Lima Al-Azzeh

Laurence Cossé … Couldn’t Have Said it Better

In Couldn't Have Said It Better on November 2, 2010 at 8:08 pm

French novelist Laurence Cossé, Image ©Catherine Hélie/Gallimard

Every now and again, I come across a passage in a novel (let’s face it, it’s almost always a novel) that takes me aback so far I have to shut the book right away in equal parts surprise and fear. It’s as though some cosmic being has an omnipotent view of my life and is writing pieces of it in a story. It’s both surreal and magnificent to identify so much with words written and offered by somebody else, particularly if you’ve never met that person, and will likely never get to in your entire life. It always helps me feel like I am not alone in my struggles. In that respect, the written word has always managed to save my life. 

My interest in writing and storytelling has always come from the stern belief that no matter how unlikely two stories may be, you can find some identifying feature within another person’s story that you can nod your head at and say, with conviction, “Yes, I understand.” Whether you have been through the very same situation, or can find within yourself the ability to see past your own experiences and truly empathize with someone else’s. With this blog, I sometimes hope to pen the words that will bring comfort, solace, or understanding to someone. To me, the highest compliment is when someone confesses that they have identified with something that I’ve said.

In the absence of finding my own words, I hope to be a beacon sharing the words of others whom have impacted me at some point, and with that make this small-seeming world even smaller.

Before I share these beautiful words that have provided me with much comfort as of late, allow me to shed some light on some recent experiences of mine that caused the great need for them.

A little while ago I sent a text to my friend:

You know that guy I told you about, from a couple of years ago? Yeah. He just walked into the restaurant I’m eating at. He’s still with her.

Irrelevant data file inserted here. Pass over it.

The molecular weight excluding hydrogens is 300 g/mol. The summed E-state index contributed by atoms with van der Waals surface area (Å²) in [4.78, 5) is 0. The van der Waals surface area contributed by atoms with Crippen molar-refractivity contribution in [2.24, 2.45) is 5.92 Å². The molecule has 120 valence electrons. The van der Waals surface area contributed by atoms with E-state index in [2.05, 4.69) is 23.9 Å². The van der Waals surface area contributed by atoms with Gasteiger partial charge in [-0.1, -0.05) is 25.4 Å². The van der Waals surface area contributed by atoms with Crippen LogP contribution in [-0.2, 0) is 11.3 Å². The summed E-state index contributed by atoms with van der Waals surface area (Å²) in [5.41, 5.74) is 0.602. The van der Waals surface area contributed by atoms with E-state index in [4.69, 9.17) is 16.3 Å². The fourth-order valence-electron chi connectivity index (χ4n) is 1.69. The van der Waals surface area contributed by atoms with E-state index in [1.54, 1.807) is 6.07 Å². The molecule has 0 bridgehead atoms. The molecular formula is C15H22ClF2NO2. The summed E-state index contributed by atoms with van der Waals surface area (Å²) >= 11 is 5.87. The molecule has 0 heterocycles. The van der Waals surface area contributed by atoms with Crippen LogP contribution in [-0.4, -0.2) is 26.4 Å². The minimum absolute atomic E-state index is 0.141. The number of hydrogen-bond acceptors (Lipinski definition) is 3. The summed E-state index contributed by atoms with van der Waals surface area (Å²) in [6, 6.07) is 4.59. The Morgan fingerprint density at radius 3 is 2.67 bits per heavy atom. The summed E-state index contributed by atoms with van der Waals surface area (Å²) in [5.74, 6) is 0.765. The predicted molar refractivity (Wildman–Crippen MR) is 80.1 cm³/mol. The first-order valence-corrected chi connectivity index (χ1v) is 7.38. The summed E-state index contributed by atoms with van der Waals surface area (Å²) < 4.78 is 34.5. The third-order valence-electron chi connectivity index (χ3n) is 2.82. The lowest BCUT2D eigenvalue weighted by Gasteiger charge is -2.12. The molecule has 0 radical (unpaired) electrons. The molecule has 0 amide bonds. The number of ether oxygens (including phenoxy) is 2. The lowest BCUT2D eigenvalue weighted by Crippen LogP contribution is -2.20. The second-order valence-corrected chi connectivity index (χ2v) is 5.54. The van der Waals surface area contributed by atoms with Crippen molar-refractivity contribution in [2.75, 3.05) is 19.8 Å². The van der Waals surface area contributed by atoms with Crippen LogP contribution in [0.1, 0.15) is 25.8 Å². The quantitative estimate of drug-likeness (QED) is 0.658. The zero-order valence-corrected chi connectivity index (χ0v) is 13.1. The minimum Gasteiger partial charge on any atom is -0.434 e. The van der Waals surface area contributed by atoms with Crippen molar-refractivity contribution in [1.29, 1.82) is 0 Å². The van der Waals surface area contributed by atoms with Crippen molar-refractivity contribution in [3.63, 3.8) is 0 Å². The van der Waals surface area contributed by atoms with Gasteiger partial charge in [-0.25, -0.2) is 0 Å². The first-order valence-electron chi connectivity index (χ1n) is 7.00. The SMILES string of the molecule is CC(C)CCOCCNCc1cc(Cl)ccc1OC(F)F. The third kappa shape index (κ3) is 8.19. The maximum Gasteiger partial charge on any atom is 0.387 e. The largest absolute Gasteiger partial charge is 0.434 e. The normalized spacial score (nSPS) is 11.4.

To which he responded:

Doesn’t that make you feel a little better? You know, after all that, they’re still together?

At the time, I thought this to be a reasonable question. After being rebuffed in favour of someone else, does it spare you any dignity to know that the person he chose is of such value to him, that they still maintain close ties? A minute later, I responded back:

No. Because it’s never nice to realize you’re still not the one who was picked.

I regretted sending the message as soon as it left my phone, I thought it betrayed such selfishness, such a childish inability to adapt and move on. It’s only recently that I realized, what I said, no matter how inelegantly, was simply the truth. It was simply human.

In a cruel twist of fate, I sit here two years later, coming to terms with a similar conclusion. I’ve spent the better half of this year struggling with the concept of relationships, friendships and selflessness as a part of one giant complicated package. I’ve grappled with my own morality, my own choices, and came head to head with my own fight or flight instincts. First I fought, but later, I had no choice but to flee. I’ve harboured much guilt and have had some serious misgivings about my decisions. I am in a phase where I am reconciling myself to these choices, and allowing myself permission to feel pride for pushing myself into a place where I can hopefully triumph in the end. This passage from a truly lovely novel appropriately titled “A Novel Bookstore” by French novelist Laurence Cossé couldn’t have come at  a better time and frankly, I couldn’t have said it better.


But if I am to be sincere, I don’t want to hide from you the fact that every day, in your presence, I have experienced what people call somewhat excessively the sufferings of death and passion.

You must have wondered why I disappeared, sometimes, why from time to time I wouldn’t answer. Here is why: no matter how much one tries to expect nothing, to want nothing, it is not easy to see a young woman playing the role one would have liked to have in another life, and to see her happy and, what is even harder, to see her making someone else happy.

Everything is fine. There is nothing for me to find fault with, nothing at all. I hold no grudges, either with you or with her, of course, or even with myself. But what may happen, simply, is that the ordeal will get to be too much for me, and I may feel obliged to take my leave, out of weakness, or in a surge of energy, so that at last I can catch my breath.


… she gave means to anyone who came near her … she gave other people the means for their ambition. Not everybody wanted to use them, or knew how to use them. As for me, nowadays I get the impression that I was only able to make use of them with her, associated with her: I was driven by her, and her hopefulness, and the strength of conviction which may have been nothing more than the energy of despair.

I had learned from her that there is not a great deal of difference between strength and weakness.

  1. Amazing! Can’t wait to borrow this from you. Please also lend me that other novel you said I need to read, I forget the name! Love your literary nature!

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